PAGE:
"None at all," replied Driscoll, heartily.
His brow, none the less, was crinkled, and he watched dubiously as Murguia helped the two girls into great armchair-like saddles. There was not a woman's saddle in Tampico, but Jeanne d'Aumerle did not mind that. She, the marchioness, enjoyed the oddity of a pommel in lieu of horn. And the lady's maid might have been on a dromedary, for all the consciousness the poor child had of it.
"Say," Driscoll interrupted with cool obstinacy, "where's our friend the captain and that sky-blue Frenchman?"
Murguia pretended not to heed him. Jacqueline really did not. But Berthe spoke up eagerly. She said that the two gentlemen were to meet them later in the day. At least she hoped so, but—no, no, there could be no doubt of it! Yet her words faltered, and there was an appeal in them. But if she placed any hope in the strange American, she was quickly disappointed.
"All right," he said, as if the matter were of no further consequence. "Then I can make a nice comfortable report to Maximilian."
"Report to Maximiliano?" exclaimed Murguia.
Driscoll nodded indifferently.
"But Senor Coronel, when you do, you—you will remember that I said nothing to—that is, to persuade the senoritas to take this journey."
"Nor not to take it, Wriggler."
"Yet you will say to His Majesty that I did suggest—yes, I do now—that they had better not——"
His utterance drivelled to incoherency. The Mexican woman, she of the cafe, stood before him. There was a warning on her stolid countenance. Murguia wet his lips. "But," he stammered, "there—oh what danger can there be in their going?"
Driscoll shoved him aside and placed himself at the head of Jacqueline's horse. "You had better risk the water, miss," he said quietly.
"My good sir," she replied, clear and cold, "I commend your prudence, in making certain, before you dared touch my bridle-rein, that neither of the two gentlemen were here."
Din Driscoll swung on his heel. "Damned!" he murmured, and he pronounced the "n" and the "d" thoroughly, to make the word adequate if possible. "Lord, I believe I feel like a closed incident! And to think, Demijohn," he went on as he busied himself about his horse, "to think that it's the first and only time we've ever seen trouble coming and tried to keep out of it."
But the trouble might appear now, he had done what he could. The thought brightened him, and he patted his short ribs musingly. There was a friendly protuberance there on either side. His belt sagged comfortingly. He opened the pack which he was tying with his blanket behind his saddle, and from it he filled with cartridges the pockets of his rough cape coat.
By now the caravan was passing him. The burros, like square-shelled monstrosities with ears, were settling into a steady trot. Their blanketed arrieros ran beside them and prodded, and were in turn prodded by the fretful Murguia. Then Jacqueline rode by on an ambling little mountain-climber. She had forgotten his presence. This was not a pose with the Marquise d'Aumerle; she had, really. But her little Breton maid coming behind timidly drew rein. Driscoll looked and saw in the moving yellow torchlights that her face was white. A thing like that somehow alters a man's attitude. "W'y, child," he exclaimed, "what's——"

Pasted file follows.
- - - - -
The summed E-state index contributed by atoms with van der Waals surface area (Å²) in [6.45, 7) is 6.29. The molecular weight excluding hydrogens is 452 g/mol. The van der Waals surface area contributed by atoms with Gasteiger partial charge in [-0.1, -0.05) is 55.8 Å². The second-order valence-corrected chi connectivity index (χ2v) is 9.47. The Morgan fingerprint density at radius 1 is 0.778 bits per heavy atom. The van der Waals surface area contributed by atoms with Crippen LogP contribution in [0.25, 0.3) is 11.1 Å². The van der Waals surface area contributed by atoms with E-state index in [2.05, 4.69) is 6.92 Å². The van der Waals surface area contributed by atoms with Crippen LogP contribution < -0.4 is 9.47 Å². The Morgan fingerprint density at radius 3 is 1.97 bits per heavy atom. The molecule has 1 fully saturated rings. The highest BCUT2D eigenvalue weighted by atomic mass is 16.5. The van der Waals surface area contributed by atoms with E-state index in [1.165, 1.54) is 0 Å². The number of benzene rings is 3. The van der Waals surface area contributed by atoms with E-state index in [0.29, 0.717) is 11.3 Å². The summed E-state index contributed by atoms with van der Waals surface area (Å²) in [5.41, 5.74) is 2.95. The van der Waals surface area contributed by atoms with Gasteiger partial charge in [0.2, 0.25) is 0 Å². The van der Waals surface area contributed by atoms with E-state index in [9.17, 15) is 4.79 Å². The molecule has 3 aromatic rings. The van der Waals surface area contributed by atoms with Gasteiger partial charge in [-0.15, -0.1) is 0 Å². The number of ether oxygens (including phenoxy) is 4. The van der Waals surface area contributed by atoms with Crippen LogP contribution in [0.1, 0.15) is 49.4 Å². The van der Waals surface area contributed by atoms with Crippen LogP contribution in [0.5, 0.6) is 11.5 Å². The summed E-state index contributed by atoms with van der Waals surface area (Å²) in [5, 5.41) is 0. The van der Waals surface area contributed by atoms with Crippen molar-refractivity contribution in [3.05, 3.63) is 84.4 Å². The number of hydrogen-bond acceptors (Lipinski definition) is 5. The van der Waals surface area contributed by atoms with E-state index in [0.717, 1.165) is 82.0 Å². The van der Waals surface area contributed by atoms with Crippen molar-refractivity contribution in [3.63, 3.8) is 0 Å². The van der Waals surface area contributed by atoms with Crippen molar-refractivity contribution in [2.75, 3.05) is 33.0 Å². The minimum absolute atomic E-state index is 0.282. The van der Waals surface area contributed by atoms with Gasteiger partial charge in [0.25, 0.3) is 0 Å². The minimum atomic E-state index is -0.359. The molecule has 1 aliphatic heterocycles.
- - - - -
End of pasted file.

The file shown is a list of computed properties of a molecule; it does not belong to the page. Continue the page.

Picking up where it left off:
"Monsi—senor," she said hastily, in pathetic and pretty broken Spanish, "you, oh, you will not leave us! In the mercy of heaven, tell me that you will not! Ah, seigneur," she sobbed, "mademoiselle will yet lead us to our death!"
"Berthe," mademoiselle at that instant called, "oh you little ninny, are you coming ever?"
The maid obeyed. "Just the same," she sighed, "God bless her!"
"And did I," Driscoll had begun angrily, but she was already gone, and he finished it to himself, "did I once intend to leave you?"
He leaped astride his buckskin horse, who trotted with him briskly to the head of the caravan. Behind was Anastasio Murguia, a quaint combination of silk hat, shawl, and ranchero saddle. The two Frenchwomen followed, and behind came the straggling file of burros and pack horses.
Yet the American was as a solitary traveller leaving a town for the wilderness at the first touch of dawn. The road soon narrowed down to a trail as it wound through the undergrowth of the Huasteca lowlands, then westward toward a bluish line of mountains. At each cross trail the American would turn in his saddle to force an indication of their course from Murguia. Then on he would ride again, the while sinking deeper and deeper into his thoughts; thoughts of why he had come, of how he might succeed, and of the Surrender at that moment perhaps a fact. For him, though, there was his sabre yet, dangling there under his leg. And there were the sabres of comrades that likewise would not be given up, for to save them that shame was he in Mexico. Riding there, so much alone, and lonely, he was a rough, savage, military figure. But in his meditations, so grave and unwonted in the wild, hard-riding trooper lad, there was nothing to indicate a second nature in him, an instinct that was on the alert against every leafy clump and cactus and mesh of vine.
THE THOUGHTS OF YOUTH MAY BE PRODIGIOUSLY LONG THOUGHTS
"And many a Knot unravell'd by the Road; But not the Master-Knot of Human Fate." —Omar.
Another young person, Jacqueline herself, was also pondering rather soberly this morning. And her thoughts fitted as oddly with her piquant, lightsome, cynical youth as the gloomily patriotic ones of the Storm Centre did with his youth, which was robust and boyish and swashbuckling. To judge from the way their brains worked now, both young people might have been grave wielders of state affairs, instead of the lad and the lass so heartily and pettily scorning each other a short hour before.